This is the second competitive renewal of a training program whose main goal is to promote the interdisciplinary training of graduate students in Pharmacological Sciences. Its secondary goal is to foster interactions among faculty and students from different departments and colleges at the University of Iowa that share an interest in Pharmacological Sciences. The program was initially funded in July 2004 for a period of three years and with three predoctoral slots to provide the initial resources necessary for further development of an interdisciplinary curriculum and training program that is at the core of the pharmacological sciences. As evidence of the interdisciplinary nature of this program, our trainees come from six different departments (Chemistry, Medicinal &Natural Products Chemistry [MNPC], Pharmacology, Physiology, Biochemistry, Anatomy &Cell Biology) in three colleges (Liberal Arts and Sciences, Pharmacy, and Medicine). The recruitment of 19 trainees with strong-to-outstanding credentials from outside the Department of Pharmacology (of a total of 27) is tangible evidence that this TG functions as a highly effective mechanism to attract the interest and promote the interdisciplinary training of graduate students in the Pharmacological Sciences regardless of departmental affiliation. This TG has led to a significant increase in the teaching, mentoring and research interactions among faculty and students in the two core departments, Pharmacology in the Carver College of Medicine (CCOM), and Medicinal and Natural Products Chemistry (MNPC) in the College of Pharmacy (COP) during the last funding period. Moreover, with a pool of 51 excellent faculty trainers from across the University, the program is strongly positioned to qualify for an additional five years of funding. A modest expansion of our TG from currently 6 to 8 slots is justified by 1) the quality and size of our applicant pool, 2) the diversity of our trainee pool (15% URMs, 41% women), and most importantly, 3) the success of our graduates. An expansion of this TG will aid our ability to attract nationwide students with excellent credentials to the Pharmacological Sciences and foster interdepartmental and intercollegiate collaboration at the U of Iowa. The curriculum established for this TG provides both basic and advanced instruction in Pharmacological Sciences, and has undergone continual review and revision to ensure that it fulfills the needs of the program and the students. The two 5-week, 1 semester hour (sh) modules Principles in Pharmacology (71:135) and Pharmacogenetics and Pharmacogenomics (71:136) serve as a concise and highly effective introductory course sequence for all trainees of this TG. Modularized in 2010 from a 3 sh course, this course sequence attracts a sizable number of graduate students (5-year average: 15 per year, of which 2/3rd are from outside the Pharmacology Ph.D. program). These students come from various departments and Ph.D. programs including Pharmacology, MNPC, Molecular &Cell Biology, Neuroscience, Physiology &Biophysics, Biochemistry, Anatomy &Cell Biology, and Chemistry. The increased enrollment reflects the successful reorganization of the course, enhanced emphasis on """"""""modern"""""""" (genetics and genomics) in addition to """"""""core"""""""" (dynamics and kinetics) subdisciplines, as well as enhanced interactions between trainers and trainees with common interests. We also host a unique course specifically for trainees of this program: Advanced Problem Solving in Pharmacological Sciences (71:250). Each month it features an in-depth lecture by a trainer on a research problem related to Pharmacological Sciences. Closely mentored by the trainer, students then work as a group to solve a problem and write a substantial NIH style research proposal. Finally, all trainees along with trainers attend the semi-weekly Pharmacology Seminar (71:204), which consists of research presentations by students in the graduate program in Pharmacology, the trainees of this program, as well as postdoctoral fellows and on- and off campus faculty.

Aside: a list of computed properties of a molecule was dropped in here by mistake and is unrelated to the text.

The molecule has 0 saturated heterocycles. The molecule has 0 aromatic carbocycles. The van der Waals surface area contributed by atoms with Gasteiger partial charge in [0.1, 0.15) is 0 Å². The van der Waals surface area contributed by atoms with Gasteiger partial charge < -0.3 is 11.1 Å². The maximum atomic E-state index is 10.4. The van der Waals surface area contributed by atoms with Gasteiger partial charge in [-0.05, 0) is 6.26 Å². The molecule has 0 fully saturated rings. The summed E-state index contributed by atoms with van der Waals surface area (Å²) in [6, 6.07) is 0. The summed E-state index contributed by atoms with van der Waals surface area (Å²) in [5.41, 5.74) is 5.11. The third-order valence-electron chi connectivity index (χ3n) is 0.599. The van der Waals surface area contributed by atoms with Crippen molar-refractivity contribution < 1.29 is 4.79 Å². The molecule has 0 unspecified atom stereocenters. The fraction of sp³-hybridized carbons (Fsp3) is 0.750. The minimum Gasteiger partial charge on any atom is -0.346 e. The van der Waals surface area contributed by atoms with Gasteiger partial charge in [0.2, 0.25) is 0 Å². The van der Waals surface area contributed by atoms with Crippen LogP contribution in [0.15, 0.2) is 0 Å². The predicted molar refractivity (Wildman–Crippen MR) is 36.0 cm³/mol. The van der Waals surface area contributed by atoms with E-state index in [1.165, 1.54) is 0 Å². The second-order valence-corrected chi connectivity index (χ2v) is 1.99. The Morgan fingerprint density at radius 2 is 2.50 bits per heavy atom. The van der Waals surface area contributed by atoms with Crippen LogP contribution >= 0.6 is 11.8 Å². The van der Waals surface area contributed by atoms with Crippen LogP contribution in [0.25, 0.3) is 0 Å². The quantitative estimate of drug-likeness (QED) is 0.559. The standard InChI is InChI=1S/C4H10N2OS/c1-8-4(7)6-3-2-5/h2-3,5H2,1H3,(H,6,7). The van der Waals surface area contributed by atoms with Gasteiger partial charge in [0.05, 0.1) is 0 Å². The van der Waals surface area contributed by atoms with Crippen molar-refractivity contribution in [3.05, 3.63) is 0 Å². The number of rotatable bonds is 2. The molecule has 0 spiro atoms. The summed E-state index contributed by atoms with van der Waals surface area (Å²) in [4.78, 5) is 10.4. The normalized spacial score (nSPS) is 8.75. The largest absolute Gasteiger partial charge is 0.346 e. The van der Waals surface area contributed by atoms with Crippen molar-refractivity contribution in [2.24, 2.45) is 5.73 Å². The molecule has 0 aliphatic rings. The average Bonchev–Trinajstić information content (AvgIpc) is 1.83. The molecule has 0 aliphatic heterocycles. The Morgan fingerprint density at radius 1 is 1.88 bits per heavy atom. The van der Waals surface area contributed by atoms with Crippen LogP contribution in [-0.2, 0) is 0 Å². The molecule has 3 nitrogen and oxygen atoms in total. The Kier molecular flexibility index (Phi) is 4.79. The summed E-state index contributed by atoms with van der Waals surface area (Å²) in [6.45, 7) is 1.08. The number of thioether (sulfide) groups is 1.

The Training Grant in Pharmacological Sciences has two main goals, to promote the interdisciplinary training of graduate students in Pharmacological Sciences and to foster interactions among faculty and students from different departments and colleges at the University of Iowa that share an interest in Pharmacological Sciences.
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